I have never done one of these before, so hopefully it meets the criteria – I am open to any suggestions/criticism.
Jonathan Dueck ENGL 503 Essay Prospectus and Annotated Bibliography
Laurence Sterne’s Tristram Shandy is a classic English work that defies categorization and understanding, driven as it is by a fragmented and progressively regressive narrative in which, to go forward in the story, Tristram counter-intuitively yet almost compulsively retreats increasingly further backwards in narrative time and obscurity. In my ENGL 503 Essay I will argue that these and other properties make Tristram Shandy an ideal example for the effectiveness of digital algorithmic criticism as articulated by Stephen Ramsay in his treatise Reading Machines: Toward An Algorithmic Criticism. In arguing this, I will draw upon various critical sources, ultimately building a case for three vital ways in which the reading and criticism of Sterne’s novel is ameliorated by the application of digital reading practices in the expansion and effectiveness of textual deformative strategies.
I will first elaborate briefly upon the traditional perceptions of Tristram Shandy and the various difficulties inherent in a reading of it, and I will then proceed to a discussion of Ramsay’s relevant ideas of future digital reading practices. Following this introductory groundwork, my essay will discuss the first of my three major points, namely the manner in which digital reading strategies provide a means for ordering and understanding the various marginalia and extra-textual features of Sterne’s novel. These features, which include both a blank and a black page, as well as a multitude of asterisks and dashes, can be usefully contextualized through new deformative strategies, and their elusive significance and content can now be hypothesized through the tracing of patterns, with a much greater degree of accuracy than has heretofore ever been possible.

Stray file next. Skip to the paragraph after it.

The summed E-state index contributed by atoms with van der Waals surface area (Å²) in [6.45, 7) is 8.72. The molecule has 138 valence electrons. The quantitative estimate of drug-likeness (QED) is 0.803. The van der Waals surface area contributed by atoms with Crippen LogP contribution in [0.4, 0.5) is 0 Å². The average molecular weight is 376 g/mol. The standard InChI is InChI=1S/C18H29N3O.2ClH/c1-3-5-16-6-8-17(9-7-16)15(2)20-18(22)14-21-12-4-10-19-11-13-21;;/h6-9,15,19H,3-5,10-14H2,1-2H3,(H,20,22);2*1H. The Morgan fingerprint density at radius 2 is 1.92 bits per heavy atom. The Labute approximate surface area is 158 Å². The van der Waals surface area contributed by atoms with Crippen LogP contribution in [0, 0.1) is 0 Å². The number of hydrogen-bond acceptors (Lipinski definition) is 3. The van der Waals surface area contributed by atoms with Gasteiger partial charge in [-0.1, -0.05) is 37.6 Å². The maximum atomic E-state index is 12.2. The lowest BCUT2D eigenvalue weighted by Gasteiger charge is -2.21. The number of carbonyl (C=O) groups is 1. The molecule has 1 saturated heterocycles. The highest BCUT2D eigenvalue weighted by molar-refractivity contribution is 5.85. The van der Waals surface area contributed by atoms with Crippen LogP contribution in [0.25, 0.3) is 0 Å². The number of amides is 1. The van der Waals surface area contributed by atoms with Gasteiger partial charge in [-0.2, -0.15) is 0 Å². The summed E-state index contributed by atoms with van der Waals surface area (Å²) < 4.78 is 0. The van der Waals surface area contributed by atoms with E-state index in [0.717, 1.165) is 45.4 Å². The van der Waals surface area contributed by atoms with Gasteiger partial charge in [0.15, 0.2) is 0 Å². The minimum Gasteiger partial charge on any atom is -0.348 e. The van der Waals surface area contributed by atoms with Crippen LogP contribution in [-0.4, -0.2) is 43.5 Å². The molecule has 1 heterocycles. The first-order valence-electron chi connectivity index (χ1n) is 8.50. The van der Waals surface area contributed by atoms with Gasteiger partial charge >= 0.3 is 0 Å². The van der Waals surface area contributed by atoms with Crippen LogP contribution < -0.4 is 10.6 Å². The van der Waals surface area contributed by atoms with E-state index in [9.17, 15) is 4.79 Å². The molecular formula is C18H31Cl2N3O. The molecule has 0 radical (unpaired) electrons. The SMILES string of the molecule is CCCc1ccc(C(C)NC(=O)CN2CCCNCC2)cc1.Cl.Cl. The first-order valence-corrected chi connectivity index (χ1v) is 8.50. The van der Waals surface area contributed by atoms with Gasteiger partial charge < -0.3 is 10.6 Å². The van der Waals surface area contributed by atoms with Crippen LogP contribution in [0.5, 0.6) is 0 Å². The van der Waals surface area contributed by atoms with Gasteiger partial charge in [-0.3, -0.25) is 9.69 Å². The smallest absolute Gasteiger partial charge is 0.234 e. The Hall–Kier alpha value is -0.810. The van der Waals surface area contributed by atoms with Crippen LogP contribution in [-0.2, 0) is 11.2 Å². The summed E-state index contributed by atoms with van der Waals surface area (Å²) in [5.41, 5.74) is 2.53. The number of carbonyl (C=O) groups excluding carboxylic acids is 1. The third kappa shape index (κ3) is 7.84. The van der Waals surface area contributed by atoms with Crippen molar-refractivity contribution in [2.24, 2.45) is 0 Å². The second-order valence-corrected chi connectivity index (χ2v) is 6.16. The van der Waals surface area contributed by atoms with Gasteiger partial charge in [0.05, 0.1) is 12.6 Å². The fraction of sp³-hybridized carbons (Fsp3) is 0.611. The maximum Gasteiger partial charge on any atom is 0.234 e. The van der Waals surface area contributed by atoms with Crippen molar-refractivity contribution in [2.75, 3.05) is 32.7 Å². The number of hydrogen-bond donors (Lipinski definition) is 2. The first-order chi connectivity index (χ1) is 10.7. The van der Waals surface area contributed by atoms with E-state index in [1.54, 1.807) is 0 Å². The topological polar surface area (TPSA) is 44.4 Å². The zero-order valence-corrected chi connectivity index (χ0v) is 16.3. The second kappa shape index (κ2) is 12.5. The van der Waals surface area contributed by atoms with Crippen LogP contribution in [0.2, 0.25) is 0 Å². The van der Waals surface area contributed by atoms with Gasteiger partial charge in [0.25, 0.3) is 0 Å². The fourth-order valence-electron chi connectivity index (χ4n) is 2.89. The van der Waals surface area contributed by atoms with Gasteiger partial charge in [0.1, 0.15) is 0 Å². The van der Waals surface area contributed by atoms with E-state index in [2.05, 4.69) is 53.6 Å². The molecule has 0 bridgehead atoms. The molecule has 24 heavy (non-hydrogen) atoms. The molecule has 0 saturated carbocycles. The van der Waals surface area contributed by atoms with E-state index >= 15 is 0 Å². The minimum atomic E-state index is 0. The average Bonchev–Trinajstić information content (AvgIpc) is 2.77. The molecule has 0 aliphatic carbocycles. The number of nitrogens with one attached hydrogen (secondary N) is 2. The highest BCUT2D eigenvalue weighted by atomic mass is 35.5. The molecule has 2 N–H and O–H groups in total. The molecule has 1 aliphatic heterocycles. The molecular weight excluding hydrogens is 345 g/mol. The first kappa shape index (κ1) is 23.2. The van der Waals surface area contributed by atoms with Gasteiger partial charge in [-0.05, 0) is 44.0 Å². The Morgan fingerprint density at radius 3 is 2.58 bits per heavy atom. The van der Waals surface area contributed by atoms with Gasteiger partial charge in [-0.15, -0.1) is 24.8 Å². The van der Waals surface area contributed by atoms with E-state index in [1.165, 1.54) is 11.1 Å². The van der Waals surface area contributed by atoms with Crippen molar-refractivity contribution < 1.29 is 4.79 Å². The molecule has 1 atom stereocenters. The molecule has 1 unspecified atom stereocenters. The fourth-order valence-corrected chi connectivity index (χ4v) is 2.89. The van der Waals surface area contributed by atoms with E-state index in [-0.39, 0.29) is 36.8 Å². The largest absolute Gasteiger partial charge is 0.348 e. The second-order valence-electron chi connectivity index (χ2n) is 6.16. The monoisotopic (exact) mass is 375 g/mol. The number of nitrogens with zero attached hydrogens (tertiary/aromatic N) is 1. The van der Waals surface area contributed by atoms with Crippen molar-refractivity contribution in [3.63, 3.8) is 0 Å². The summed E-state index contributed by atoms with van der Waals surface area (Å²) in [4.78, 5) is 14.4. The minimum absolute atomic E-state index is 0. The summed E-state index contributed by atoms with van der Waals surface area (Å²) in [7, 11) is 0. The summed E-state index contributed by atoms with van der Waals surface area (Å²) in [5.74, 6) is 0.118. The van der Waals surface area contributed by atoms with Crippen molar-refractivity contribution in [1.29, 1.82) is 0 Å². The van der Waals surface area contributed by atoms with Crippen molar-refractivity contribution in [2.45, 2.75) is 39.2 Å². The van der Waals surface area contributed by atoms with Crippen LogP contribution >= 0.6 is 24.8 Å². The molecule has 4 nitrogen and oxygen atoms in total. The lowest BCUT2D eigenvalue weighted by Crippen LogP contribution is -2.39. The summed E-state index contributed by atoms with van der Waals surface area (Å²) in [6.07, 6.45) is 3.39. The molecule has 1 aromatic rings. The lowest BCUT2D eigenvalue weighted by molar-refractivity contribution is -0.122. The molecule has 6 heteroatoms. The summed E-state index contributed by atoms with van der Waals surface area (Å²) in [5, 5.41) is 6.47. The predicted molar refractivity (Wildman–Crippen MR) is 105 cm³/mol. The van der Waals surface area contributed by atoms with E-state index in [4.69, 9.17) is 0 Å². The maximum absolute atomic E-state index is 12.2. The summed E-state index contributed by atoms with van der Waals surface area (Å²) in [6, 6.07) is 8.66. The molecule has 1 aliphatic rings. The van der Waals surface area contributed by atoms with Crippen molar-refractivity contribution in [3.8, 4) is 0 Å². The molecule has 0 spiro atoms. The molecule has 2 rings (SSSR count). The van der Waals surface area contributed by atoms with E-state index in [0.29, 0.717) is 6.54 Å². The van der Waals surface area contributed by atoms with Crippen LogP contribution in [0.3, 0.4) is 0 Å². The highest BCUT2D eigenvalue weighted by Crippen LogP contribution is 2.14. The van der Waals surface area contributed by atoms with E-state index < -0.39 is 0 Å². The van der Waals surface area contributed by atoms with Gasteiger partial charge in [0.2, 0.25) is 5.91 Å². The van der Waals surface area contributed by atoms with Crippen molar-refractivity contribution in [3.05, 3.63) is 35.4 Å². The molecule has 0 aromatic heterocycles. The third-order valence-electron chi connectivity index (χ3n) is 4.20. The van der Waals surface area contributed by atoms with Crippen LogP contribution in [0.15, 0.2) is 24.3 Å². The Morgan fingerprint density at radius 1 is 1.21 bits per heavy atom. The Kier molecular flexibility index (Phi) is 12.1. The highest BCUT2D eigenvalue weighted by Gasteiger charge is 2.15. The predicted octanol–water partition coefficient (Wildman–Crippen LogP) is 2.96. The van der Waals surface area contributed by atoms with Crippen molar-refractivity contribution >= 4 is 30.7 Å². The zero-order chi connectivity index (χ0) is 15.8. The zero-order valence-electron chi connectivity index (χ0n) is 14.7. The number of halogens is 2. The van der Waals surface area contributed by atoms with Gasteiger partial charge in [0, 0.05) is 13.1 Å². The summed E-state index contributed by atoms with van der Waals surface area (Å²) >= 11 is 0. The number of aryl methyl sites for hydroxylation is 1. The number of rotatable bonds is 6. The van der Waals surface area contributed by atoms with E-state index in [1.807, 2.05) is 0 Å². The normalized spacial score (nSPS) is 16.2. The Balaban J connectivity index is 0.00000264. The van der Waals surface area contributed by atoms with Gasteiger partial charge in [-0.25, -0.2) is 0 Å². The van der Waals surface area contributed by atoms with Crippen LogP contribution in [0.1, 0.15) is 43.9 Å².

Following the aforementioned discussion, I will examine the vast referential nature of Tristram Shandy as evinced by its numerous extratexual and intertexual citations, the Tristrapedia, and the inclusion of seemingly unrelated documents and stories in the body of the novel. I will argue that the possibilities provided by digital reading practices, such as the capacity to readily access and link these references to each other and to numerous other conceptions, notes, and definitions contemporary to Sterne, work to greatly enhance the digital reader’s ability to coherently and efficiently follow the exhaustive digressions of Sterne’s narrative. These expanded deformative capabilities help the reader/critic organize the disjunctions and fragmentations of the narrative and even understand Sterne’s humour.